What a load of bullshit. Pre-production is so important to create the final layout and review the song before you go ahead and record a final mix. This terrible attitude is exactly the opposite of the attitude musicians need... good record take time. And it could also be the reason why Zakk's solos and songs are all sounding the same nowadays.
    That's like expecting a filmmaker to just show up with a camera and make Citizen Kane on the spot. Doesn't work like that bro.
    I've always thought of pre-production as the version of a song that the band has demo'd before (pre) taking it to a producer (production) who will give their input and suggest some changes/edits. Not sure where he's getting the "playing the same song 6000 times" idea..
    "You never want to hear these songs again anyway." Well, if you feel that way then maybe they shouldn't even be recorded in the first place.
    HOW well you play stuff is not the reason for pre-production, it's purely there to try things out on a demo stage that you're not sure is going to end up the way you hope it will when it's actually recorded! For those of us who don't have two or three months to record a new album it's incredibly valuable to be able to see if those passages fit together with these harmonies, etc. The rehearsal is one thing, recording is another.
    More like "What is tone?" and "What do you mean you can write a song without pentatonic boxes and pinch harmonics?"
    Yeah Thank You Zack, I didn't know Amorphis, Van den Plas, Dream Theater, Origin, Dir En Grey and other talented artist just go to the studio without no f***ing idea and make awesome music from the first attempt.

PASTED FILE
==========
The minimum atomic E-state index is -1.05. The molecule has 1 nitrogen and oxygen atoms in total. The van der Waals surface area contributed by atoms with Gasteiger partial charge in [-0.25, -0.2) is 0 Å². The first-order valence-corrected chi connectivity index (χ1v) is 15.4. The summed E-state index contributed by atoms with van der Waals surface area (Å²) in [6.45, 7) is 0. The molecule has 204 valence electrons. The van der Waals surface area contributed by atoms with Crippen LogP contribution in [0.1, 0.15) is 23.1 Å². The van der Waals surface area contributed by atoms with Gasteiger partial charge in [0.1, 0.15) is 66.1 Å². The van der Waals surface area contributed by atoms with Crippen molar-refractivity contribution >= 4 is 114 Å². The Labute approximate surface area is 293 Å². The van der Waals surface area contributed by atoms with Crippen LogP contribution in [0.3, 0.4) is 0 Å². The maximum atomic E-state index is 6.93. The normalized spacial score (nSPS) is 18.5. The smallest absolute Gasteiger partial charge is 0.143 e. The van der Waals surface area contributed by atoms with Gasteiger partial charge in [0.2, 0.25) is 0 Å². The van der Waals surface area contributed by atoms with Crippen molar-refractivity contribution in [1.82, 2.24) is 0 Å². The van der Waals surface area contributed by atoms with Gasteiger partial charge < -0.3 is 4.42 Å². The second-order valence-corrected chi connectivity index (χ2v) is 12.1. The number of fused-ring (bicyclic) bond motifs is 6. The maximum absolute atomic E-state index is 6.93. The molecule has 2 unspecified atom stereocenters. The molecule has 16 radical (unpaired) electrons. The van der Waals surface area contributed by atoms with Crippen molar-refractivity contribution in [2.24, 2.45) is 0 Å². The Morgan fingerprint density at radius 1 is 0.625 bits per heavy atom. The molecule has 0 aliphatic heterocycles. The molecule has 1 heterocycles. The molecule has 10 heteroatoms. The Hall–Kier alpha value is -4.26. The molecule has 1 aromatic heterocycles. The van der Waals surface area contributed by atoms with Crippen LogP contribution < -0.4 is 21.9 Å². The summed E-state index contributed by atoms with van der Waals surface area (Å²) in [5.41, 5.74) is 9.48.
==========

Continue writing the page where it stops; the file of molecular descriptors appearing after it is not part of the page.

But Zack . . . . how do you get all those useless pinch harmonics to sound right?!
    I kind of get what he's saying... You have to drill a song in with your band before you know how to play it, then you have to record it, then you have to go on tour with it, and if it's a hit, then you'll have to play it every goddamn day on tour, and if you are REALLY unlucky you'll have to go in and rerecord it years later
    Preeeetty sure that's not what he's saying at all...
    That's not pre-production. Thats just playing a song as a band. Maybe sit the next couple out champ.
    Aren't those songs in "no more tears"? But to the point, and as said above, some band do pre pro, to build the song, add things, take out things and not wear the song out, everbody's got a different writing process.
    Hey Zack, you're a ****ing moron who doesn't know how to play. If you did, you'd work your ass off in the studio and listen to every single bit of what you just played to make sure it ALL sounds right before moving on to the next part.
    i dont really understand what he says... how is it possible to record a song if you dont play it several times?
    Imagine that string section getting together without sheet music, just blank, and being told: "Yeah, play something that will complement this piece of music." Suddenly it's not so easy, is it? First they have to get along, make compromises with ideas, reject weak lines etc... So pre-production is hell of a important thing, but if you do it in studio, you're doing it wrong and you're just wasting money. Get to the damn basement/garage/some shithole and make your music there, not in the studio.
    Chances are, if you're playing a traditional "String section" Instrument, you'll either already have sheet music or have ideas for it. You don't just bring in a string section for pre-production. You write the parts yourself and then bring someone in during the recording process. You don't have to get along with shit, just do your damn job.